Bitter fighting lasted until dawn, when the Japanese withdrew into the jungle. The Australians still held the mission, and staged a counterattack, but they could not sustain the offensive. The enemy quickly resumed the attack—this time supported by tanks. The Australians retreated and prepared to defend the Milne Bay airstrips a few miles from Rabi. The runway was cleared, but only partially graded. A sea of mud along its eastern edge made a successful attack by tanks virtually impossible.

The Australian defenders had a broad field of fire, and the south end of the airstrip, less than 500 feet from the bay, was directly in the path of the advancing Japanese.

For the next three days, the Japanese tried unsuccessfully to breach the airstrip’s defenses. Two enemy tanks became bogged down in the marshy ground and had to be abandoned.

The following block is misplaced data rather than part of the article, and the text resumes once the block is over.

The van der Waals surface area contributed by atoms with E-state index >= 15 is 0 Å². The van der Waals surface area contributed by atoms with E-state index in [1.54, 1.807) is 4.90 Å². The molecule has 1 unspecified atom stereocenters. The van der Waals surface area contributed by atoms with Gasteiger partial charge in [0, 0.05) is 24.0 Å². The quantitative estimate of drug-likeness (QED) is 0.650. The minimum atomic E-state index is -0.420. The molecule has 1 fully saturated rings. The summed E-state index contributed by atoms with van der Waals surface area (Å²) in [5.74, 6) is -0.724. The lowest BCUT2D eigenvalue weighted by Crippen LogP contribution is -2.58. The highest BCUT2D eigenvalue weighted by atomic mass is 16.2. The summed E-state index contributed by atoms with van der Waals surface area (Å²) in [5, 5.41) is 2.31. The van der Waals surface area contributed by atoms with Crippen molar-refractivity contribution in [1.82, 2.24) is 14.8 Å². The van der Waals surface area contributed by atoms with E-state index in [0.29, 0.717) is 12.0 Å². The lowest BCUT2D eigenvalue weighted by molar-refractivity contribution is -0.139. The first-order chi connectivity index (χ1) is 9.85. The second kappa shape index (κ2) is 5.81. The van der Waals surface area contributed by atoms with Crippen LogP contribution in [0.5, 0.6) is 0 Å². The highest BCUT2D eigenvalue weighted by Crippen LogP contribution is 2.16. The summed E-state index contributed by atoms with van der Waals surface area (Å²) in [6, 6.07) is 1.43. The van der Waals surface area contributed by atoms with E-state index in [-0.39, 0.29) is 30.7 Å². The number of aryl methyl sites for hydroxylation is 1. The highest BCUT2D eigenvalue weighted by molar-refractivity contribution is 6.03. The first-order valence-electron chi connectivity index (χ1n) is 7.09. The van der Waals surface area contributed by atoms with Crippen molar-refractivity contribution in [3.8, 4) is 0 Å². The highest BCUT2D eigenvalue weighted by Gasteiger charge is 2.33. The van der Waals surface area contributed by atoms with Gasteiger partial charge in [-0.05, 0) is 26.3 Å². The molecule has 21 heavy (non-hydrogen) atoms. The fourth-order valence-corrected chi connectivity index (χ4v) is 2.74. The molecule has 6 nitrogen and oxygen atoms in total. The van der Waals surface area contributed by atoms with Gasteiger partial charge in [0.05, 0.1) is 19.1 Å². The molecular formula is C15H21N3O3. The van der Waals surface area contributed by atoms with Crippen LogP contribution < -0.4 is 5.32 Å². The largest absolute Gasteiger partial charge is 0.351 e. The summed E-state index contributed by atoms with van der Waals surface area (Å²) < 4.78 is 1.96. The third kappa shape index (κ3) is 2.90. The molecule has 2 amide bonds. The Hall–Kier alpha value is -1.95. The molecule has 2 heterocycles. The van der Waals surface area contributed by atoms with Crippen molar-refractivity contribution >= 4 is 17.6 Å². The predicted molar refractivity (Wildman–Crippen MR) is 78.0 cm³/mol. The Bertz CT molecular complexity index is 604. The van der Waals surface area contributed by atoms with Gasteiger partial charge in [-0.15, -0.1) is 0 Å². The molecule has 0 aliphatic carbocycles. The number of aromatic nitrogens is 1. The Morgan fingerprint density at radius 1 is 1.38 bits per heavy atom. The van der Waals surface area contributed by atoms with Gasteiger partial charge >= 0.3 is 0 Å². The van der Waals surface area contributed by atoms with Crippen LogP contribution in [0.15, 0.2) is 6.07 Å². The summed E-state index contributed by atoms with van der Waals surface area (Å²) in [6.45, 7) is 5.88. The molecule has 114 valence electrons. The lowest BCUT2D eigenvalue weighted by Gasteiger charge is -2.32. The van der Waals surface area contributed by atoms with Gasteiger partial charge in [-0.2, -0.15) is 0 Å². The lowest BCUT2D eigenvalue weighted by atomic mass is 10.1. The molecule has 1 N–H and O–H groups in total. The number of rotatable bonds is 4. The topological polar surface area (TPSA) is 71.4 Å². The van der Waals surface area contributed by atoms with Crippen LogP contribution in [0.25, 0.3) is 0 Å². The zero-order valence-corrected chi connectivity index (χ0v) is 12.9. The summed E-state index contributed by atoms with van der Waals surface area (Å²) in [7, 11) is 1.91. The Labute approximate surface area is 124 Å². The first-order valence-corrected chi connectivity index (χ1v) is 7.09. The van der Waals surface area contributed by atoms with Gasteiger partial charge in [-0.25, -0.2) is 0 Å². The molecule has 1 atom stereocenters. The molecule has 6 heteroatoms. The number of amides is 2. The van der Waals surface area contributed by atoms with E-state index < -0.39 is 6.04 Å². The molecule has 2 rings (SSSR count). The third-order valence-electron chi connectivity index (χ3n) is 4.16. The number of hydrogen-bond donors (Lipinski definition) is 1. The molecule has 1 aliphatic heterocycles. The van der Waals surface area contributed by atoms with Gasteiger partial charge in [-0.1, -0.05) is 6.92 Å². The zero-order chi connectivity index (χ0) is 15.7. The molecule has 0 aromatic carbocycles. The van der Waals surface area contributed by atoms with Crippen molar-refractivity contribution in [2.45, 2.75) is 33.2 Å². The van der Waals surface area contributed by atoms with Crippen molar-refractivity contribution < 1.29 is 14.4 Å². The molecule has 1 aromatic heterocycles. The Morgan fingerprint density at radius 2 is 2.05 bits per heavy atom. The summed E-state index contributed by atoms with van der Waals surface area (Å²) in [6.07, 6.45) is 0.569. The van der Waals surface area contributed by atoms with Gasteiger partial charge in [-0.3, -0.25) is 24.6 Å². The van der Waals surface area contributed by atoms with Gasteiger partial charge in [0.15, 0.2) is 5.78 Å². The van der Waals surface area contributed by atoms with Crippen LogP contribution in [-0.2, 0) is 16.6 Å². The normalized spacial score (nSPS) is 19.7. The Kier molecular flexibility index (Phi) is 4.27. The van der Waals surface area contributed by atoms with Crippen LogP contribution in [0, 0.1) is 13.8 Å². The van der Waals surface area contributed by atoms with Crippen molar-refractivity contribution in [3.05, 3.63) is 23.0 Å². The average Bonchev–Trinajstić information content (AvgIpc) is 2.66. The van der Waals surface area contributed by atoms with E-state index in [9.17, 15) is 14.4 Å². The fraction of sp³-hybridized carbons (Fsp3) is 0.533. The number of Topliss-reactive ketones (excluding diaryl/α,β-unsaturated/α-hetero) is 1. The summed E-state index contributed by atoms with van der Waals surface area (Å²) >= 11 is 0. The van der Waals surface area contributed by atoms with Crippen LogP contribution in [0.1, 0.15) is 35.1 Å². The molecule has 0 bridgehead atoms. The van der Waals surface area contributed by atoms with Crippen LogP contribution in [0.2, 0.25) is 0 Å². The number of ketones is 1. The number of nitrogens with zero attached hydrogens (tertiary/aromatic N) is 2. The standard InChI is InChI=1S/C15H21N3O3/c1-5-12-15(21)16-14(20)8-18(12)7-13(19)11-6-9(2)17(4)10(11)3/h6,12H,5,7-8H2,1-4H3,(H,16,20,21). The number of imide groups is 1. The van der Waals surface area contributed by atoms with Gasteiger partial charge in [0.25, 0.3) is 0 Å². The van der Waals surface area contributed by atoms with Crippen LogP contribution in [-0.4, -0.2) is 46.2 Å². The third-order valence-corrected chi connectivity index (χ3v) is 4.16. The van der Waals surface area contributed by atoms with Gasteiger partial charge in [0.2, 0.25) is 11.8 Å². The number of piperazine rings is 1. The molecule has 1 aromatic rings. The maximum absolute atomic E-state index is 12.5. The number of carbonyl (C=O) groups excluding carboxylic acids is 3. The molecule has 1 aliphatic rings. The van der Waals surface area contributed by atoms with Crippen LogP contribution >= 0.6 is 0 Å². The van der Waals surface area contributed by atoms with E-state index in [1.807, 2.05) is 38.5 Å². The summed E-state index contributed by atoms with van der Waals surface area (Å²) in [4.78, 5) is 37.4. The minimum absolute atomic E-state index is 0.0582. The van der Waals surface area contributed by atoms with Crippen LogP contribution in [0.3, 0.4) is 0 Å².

On the night of August 29, a Japanese flotilla safely unloaded 800 troops to reinforce their desperate forces. The following night, the enemy launched an all-out effort to take the strip. But, the Australians were ready for them. The Aussies set up .50-caliber machine guns at both ends of the landing field. Additional machine guns and 37mm antitank guns were positioned in the center of the line. Flanked on either side of the antitank crews were riflemen and mortar squads. Light artillery was stationed about a half-mile to the rear.

Wave after wave of Japanese rushed the airstrip, but to no avail. The heaviest Japanese attack came shortly before dawn, but it was also driven back. The enemy was forced to withdraw, leaving the bodies of several hundred men scattered near the airfield. The engineer company used a bulldozer to bury the large number of dead.